## Sunday, September 18, 2011

### Recursion - How to approach in algorithms

```package main.java.concepts;

public class Recursion {

// Every recursion should have the following characteristics.
//
// 1) A simple base case which we know a solution for and a return value. This is to break the recursion loop. This is generally a hardcoded known value for fxn(0) or fxn(1) or fxn(null)
// 2) A way of getting our problem closer to the base case. I.e. a way to chop out part of the problem to get a somewhat simpler problem.
// 3) A recursive call which passes the simpler problem back into the method.

// approach
// solve for f(0) or f(1) or f(null)
// solve for f(2)
// solve for f(3) using f(2) - this will give a logic for sub-problem
// generalize for f(n)
// test

// recusrion vs iteration

// recursive - calls itself (possibly more than once), with different parameters, and defines an exit clause that is guaranteed to be reached
// iterative - includes a loop, which iterates a pre-determined number of times, or checks for an exit clause every time through.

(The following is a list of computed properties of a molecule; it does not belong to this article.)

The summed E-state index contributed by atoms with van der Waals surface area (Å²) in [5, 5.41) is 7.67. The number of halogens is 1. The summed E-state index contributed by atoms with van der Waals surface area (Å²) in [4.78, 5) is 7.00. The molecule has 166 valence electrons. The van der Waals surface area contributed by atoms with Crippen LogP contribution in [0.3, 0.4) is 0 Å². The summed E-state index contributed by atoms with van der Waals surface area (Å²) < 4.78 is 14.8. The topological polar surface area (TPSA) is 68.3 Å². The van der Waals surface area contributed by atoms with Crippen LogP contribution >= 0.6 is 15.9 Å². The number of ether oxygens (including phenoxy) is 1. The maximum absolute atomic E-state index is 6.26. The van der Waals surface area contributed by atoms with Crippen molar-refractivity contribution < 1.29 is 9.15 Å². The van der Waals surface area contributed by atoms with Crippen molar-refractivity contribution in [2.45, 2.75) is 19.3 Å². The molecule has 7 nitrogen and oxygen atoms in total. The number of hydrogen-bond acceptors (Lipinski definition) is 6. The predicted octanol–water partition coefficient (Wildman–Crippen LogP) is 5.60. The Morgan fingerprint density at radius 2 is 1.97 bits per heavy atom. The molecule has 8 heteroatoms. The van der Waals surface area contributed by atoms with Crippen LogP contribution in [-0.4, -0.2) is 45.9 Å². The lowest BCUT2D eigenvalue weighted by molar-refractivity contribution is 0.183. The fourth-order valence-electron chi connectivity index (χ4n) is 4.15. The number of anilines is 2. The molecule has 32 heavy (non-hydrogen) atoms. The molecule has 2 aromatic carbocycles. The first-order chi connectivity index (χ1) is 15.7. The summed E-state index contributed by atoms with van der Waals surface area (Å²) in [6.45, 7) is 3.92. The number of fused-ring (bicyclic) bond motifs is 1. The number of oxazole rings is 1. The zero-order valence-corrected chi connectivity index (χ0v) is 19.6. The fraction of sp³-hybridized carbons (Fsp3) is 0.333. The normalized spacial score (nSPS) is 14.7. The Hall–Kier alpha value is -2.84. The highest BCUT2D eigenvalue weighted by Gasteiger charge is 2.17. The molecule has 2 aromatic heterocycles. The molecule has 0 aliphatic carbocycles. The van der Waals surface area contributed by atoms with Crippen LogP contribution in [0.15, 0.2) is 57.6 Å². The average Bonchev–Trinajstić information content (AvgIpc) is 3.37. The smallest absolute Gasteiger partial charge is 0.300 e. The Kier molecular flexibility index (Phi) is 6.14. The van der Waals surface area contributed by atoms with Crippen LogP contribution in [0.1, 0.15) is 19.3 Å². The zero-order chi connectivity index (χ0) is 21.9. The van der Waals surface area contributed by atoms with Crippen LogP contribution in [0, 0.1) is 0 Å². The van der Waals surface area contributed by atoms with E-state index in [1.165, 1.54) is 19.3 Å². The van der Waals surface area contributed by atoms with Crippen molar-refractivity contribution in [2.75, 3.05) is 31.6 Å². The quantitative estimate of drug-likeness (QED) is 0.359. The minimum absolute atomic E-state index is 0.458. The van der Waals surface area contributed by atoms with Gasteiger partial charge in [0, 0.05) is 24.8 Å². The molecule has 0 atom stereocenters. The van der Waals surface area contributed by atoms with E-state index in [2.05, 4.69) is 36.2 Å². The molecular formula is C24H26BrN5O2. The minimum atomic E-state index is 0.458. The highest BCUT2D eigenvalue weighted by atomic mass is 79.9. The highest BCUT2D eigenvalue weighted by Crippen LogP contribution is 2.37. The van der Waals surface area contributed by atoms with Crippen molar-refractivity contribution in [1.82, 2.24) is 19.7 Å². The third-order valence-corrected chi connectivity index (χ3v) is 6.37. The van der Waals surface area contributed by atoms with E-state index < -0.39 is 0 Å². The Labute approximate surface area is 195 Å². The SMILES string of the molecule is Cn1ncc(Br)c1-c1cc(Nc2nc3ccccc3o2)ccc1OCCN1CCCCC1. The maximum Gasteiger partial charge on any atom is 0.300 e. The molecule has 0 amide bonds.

// 1) recursion uses more memory = Each recursive call adds a new layer to the stack, which means that if your algorithm has O(n) recursive calls then it uses O(n) memory.
// 	- Recursion may be slower, and use greater resources, because of the extra function calls.
// 2. Recursion may lead to simpler, shorter, easier-to-understand functions.

// use iteration or recursion
// with which it is easy to implement, maintain the code in a few months or years (and should not blow up performance)
// If you run into performance issues, then profile your code, and then and only then look into optimizing by moving over to an iterative implementation.
// You may want to look into memoization and dynamic programming.

// when easy to use recursion -
// “Design an algorithm to compute the nth	”; “Write code to list the first n	”; “Implement a method to compute all	”;

public static void main(String[] args) {
Recursion r = new Recursion();
r.myCounter(4);
}

// recursive method is comprised of an if-else statement where the base case
// returns one value and the non-base case(s) recursively call(s) the same
// method with a smaller parameter or set of data.

public void myCounter(int c) {
if (c == 0)
return;
System.out.println(c);
myCounter(--c);
System.out.println(c);

}

// Note: Forgetting the base case leads to infinite recursion. It won't run
// an infinite loop, instead, it will eventually run out of stack memory and
// get a run-time exception called a stack overflow. The size of a
// stack may be quite large, but limited. Therefore too deep recursion can
// result in Stack Overflow. recursion has a serious disadvantage of using
// large amount of memory

public int myFactorial(int n) {
if (n == 1)
return 1;
else {
return (n * (myFactorial(n - 1)));
}
}
}

```